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A Few Words on Few Words


Brevity is the Soul of Wit. Endeavor to be Brief. Believe It.

Eschew surplusage.

We would all be better writers if we took Mark Twain’s exemplary advice.

Good writers strive to use words sparingly. Press releases, Tweets, Facebook entries, and emails all benefit if we are stingy and deadly accurate when choosing words to compose sentences.

Writers often become wordy because they are inaccurate. Twain also advised use “the right word, not its second cousin.” Good advice, because if you don’t select the right word, you end up with second cousins.

Twain’s recommendations say more about editing than writing.

For most of us, writing is a three-step process. First we write a draft. A second step is to fill in examples and references, develop ideas and arrange the draft.

It is counterproductive to dwell on grammar while being creative, so the third step is editing. Before fixing grammar problems, I suggest editing for wordiness. Go through the text and remove every word that can be removed. Ironically, subtracting words makes writing more clear, not less clear.

Writers who heed this advice also avoid most of the common grammar pitfalls: run-on sentences, redundancies, wordiness, passive voice, and sentences ending with prepositions. (A proposition is something you should never end a sentence with.)

In the ancient study of rhetoric, tactics for leaving out connecting words and abbreviating sentences were called schemes of omission. Asyndeton is the scheme for leaving out connecting words. Science Fiction author Ursula Le Guin uses asyndeton to good effect when she says, “‘Light is the left hand of darkness and darkness the right hand of light.”

Ellipsis refers to dropping any word that isn’t necessary for meaning. Expressions like, “good eye,” “I’ll be,” or “I never,” for instance. College students beware. This scheme may tempt humorless English instructors to penalize you for sentence fragments.

Examples of brevity abound. The King James translation of the Bible punctuates the scene at the tomb of Lazarus with a two-word verse: “Jesus wept.”

Julius Caesar was famous for his terse writing style. Early in his career he dispatched an uprising in Eastern Europe and sent a letter to the Roman Senate saying, “I came; I saw; I conquered.” His last words, according to Shakespeare, were also brief and to-the-point: “Et tu, Brute.”

Moby Dick is one of the longest novels in American Literature, but it starts with a three-word sentence: “Call me Ishmael.”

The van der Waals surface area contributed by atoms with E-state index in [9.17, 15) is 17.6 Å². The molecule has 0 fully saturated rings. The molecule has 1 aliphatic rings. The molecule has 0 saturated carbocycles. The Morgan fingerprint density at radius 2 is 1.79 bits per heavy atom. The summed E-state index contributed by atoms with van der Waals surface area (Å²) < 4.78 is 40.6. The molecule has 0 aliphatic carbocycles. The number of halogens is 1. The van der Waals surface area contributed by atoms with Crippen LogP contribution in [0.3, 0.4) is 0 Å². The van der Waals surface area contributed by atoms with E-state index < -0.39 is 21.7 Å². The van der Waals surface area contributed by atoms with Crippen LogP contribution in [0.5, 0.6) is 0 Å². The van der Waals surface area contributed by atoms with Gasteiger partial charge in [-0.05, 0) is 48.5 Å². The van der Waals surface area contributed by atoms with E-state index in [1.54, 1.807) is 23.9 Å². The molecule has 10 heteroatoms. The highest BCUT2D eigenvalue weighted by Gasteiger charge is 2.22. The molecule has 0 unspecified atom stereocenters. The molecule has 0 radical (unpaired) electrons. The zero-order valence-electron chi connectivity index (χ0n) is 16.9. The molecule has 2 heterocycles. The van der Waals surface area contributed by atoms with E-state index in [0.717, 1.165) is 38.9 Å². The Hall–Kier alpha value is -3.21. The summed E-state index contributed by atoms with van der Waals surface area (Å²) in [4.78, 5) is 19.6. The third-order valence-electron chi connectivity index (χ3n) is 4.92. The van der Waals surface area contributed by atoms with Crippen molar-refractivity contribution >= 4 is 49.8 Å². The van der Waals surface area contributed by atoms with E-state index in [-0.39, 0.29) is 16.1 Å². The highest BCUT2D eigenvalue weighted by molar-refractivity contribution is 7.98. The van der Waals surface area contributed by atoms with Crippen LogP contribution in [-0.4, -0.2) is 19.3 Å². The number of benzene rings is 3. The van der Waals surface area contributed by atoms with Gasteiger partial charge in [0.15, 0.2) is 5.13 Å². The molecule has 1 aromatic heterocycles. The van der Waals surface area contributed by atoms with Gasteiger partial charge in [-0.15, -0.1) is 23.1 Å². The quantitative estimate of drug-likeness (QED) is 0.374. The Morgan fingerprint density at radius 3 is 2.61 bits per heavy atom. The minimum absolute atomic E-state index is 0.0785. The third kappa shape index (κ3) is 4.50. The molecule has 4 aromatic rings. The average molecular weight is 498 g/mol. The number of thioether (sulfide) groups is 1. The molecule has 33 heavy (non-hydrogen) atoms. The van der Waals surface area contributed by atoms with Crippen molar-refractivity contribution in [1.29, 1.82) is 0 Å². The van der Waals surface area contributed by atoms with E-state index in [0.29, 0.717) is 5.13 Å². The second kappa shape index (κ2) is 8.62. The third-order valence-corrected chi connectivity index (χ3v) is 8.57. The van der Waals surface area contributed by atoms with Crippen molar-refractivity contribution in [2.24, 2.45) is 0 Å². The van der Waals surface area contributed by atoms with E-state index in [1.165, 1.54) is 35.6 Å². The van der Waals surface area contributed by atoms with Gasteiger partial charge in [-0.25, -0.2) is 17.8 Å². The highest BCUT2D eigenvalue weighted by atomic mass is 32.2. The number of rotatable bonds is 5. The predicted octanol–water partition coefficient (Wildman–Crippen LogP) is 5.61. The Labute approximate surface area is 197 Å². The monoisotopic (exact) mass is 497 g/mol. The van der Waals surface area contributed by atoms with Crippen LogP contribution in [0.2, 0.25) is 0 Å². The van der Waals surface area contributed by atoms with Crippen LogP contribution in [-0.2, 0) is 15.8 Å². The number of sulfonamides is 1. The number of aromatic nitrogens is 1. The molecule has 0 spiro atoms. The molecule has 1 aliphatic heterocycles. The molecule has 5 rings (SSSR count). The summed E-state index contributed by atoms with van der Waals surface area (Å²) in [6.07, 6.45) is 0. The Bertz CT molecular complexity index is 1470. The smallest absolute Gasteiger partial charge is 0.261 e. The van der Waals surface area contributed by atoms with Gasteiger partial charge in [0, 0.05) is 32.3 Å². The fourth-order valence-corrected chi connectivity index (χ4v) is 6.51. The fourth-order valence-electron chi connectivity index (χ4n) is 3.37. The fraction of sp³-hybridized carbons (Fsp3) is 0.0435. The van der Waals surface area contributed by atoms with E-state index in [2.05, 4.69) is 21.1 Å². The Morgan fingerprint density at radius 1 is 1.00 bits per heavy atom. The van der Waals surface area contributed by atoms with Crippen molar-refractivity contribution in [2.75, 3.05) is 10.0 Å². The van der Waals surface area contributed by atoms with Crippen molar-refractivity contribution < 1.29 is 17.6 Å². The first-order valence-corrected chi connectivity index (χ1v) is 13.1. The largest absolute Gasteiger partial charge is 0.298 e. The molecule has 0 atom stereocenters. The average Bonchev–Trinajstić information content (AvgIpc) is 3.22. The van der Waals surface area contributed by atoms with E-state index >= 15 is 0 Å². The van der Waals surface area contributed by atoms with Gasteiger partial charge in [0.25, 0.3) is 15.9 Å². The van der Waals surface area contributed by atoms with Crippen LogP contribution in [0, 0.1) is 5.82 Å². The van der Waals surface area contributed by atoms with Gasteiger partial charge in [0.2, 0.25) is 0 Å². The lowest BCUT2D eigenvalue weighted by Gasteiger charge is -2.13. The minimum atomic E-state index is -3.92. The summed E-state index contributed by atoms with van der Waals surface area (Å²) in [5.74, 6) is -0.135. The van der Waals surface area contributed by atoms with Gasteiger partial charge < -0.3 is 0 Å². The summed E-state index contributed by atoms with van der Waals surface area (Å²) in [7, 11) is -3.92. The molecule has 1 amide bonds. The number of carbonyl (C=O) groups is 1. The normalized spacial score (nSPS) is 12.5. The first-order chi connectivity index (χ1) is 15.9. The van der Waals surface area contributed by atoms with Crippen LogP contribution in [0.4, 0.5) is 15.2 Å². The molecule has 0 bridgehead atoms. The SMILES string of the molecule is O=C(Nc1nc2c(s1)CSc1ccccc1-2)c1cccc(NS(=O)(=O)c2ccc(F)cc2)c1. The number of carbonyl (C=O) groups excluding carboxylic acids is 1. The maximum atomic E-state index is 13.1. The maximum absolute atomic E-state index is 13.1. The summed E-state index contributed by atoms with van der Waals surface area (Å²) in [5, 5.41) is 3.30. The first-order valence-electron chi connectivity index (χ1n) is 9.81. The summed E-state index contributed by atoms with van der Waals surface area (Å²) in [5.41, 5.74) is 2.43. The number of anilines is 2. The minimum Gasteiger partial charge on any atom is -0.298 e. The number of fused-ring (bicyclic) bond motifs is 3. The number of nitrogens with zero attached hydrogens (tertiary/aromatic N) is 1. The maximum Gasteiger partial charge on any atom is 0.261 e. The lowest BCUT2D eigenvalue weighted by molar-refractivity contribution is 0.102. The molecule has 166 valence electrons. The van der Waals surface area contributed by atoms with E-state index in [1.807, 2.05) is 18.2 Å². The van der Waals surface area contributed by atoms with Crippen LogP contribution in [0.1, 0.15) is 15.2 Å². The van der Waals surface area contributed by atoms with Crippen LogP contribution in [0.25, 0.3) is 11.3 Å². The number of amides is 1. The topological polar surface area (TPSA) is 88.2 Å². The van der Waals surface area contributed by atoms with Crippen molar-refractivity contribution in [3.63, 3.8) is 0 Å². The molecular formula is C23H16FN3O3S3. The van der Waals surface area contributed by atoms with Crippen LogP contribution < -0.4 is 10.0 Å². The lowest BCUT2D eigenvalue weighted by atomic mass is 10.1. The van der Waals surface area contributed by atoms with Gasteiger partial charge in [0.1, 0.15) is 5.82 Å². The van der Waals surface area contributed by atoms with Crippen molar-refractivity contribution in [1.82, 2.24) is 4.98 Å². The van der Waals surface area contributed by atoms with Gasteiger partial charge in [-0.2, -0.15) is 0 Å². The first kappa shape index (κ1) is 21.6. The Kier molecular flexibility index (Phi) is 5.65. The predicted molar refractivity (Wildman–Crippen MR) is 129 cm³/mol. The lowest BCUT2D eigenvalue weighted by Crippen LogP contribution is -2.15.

No one was ever briefer than U.S. General Anthony Clement McAuliffe. In 1944, McAuliffe’s 101st Airborne Division was surrounded by the German army in the Battle of the Bulge. The Germans sent McAuliffe a wordy ultimatum: “The fortune of war is changing. This time the U.S.A. forces in and near Bastogne have been encircled by strong German armored units… There is only one possibility to save the encircled U.S.A. troops from total annihilation: that is the honorable surrender of the encircled town. In order to think it over a term of two hours will be granted beginning with the presentation of this note…” The German ultimatum contained 165 words.

McAuliffe’s reply? “Nuts.” The Americans dug in and were rescued. It’s idiomatic.

All the most memorable quotes from movies are pithy. Clint Eastwood said, “Read my lips.” Jack Nicholson said, “Heeere’s Johnny.” And Arnold said, “I’ll be back.”

In the 19th century the telegraph and the newspaper put a price on words. To be succinct was to be frugal. Editors want reporters and press release writers to cram entire news stories into one line called a lead. Lead sentences tell who, what, where, when and why.

Thankfully, news style influences almost all business writing. Who would have time to read email if all writing was the style of the German surrender ultimatum?

Brevity is the soul of wit. Endeavor to be brief. Believe it.


Thomas J. Roach, Ph.D., has 30 years experience in communication as a journalist, media coordinator, communication director and consultant. He has taught at Purdue University Northwest since 1987, and is the author of “An Interviewing Rhetoric.” He can be reached at This email address is being protected from spambots. You need JavaScript enabled to view it..